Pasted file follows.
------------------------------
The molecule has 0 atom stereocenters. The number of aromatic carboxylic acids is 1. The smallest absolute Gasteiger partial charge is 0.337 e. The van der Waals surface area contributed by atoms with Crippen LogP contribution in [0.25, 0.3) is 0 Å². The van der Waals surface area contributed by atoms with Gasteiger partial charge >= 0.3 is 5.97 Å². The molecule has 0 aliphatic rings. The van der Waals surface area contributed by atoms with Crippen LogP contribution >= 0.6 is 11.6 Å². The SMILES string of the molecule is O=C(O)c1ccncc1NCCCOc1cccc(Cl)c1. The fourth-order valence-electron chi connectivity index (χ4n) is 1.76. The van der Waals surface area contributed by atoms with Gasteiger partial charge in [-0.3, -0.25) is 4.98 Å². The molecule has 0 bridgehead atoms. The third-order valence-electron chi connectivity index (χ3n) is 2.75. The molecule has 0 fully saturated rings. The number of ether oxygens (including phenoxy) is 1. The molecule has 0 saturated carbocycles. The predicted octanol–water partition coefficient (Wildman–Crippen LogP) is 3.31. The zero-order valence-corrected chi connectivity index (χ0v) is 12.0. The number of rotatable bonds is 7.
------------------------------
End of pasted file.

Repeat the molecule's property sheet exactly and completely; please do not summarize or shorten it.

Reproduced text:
The molecule has 0 atom stereocenters. The number of aromatic carboxylic acids is 1. The smallest absolute Gasteiger partial charge is 0.337 e. The van der Waals surface area contributed by atoms with Crippen LogP contribution in [0.25, 0.3) is 0 Å². The van der Waals surface area contributed by atoms with Gasteiger partial charge >= 0.3 is 5.97 Å². The molecule has 0 aliphatic rings. The van der Waals surface area contributed by atoms with Crippen LogP contribution >= 0.6 is 11.6 Å². The SMILES string of the molecule is O=C(O)c1ccncc1NCCCOc1cccc(Cl)c1. The fourth-order valence-electron chi connectivity index (χ4n) is 1.76. The van der Waals surface area contributed by atoms with Gasteiger partial charge in [-0.3, -0.25) is 4.98 Å². The molecule has 0 bridgehead atoms. The third-order valence-electron chi connectivity index (χ3n) is 2.75. The molecule has 0 fully saturated rings. The number of ether oxygens (including phenoxy) is 1. The molecule has 0 saturated carbocycles. The predicted octanol–water partition coefficient (Wildman–Crippen LogP) is 3.31. The zero-order valence-corrected chi connectivity index (χ0v) is 12.0. The number of rotatable bonds is 7.